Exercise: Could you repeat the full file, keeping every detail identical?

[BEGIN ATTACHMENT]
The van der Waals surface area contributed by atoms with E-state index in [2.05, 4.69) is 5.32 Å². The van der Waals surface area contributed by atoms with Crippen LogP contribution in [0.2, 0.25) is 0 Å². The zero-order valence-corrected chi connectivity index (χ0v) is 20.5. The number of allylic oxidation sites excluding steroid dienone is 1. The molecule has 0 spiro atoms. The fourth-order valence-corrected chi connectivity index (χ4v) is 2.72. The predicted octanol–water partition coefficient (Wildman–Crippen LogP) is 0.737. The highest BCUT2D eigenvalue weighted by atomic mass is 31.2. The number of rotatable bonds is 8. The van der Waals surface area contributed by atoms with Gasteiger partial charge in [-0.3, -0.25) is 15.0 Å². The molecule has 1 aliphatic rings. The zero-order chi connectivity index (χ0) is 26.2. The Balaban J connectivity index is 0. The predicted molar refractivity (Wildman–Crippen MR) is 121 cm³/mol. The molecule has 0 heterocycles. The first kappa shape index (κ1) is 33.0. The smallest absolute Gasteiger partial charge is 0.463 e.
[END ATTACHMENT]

The van der Waals surface area contributed by atoms with E-state index in [2.05, 4.69) is 5.32 Å². The van der Waals surface area contributed by atoms with Crippen LogP contribution in [0.2, 0.25) is 0 Å². The zero-order valence-corrected chi connectivity index (χ0v) is 20.5. The number of allylic oxidation sites excluding steroid dienone is 1. The molecule has 0 spiro atoms. The fourth-order valence-corrected chi connectivity index (χ4v) is 2.72. The predicted octanol–water partition coefficient (Wildman–Crippen LogP) is 0.737. The highest BCUT2D eigenvalue weighted by atomic mass is 31.2. The number of rotatable bonds is 8. The van der Waals surface area contributed by atoms with Gasteiger partial charge in [-0.3, -0.25) is 15.0 Å². The molecule has 1 aliphatic rings. The zero-order chi connectivity index (χ0) is 26.2. The Balaban J connectivity index is 0. The predicted molar refractivity (Wildman–Crippen MR) is 121 cm³/mol. The molecule has 0 heterocycles. The first kappa shape index (κ1) is 33.0. The smallest absolute Gasteiger partial charge is 0.463 e.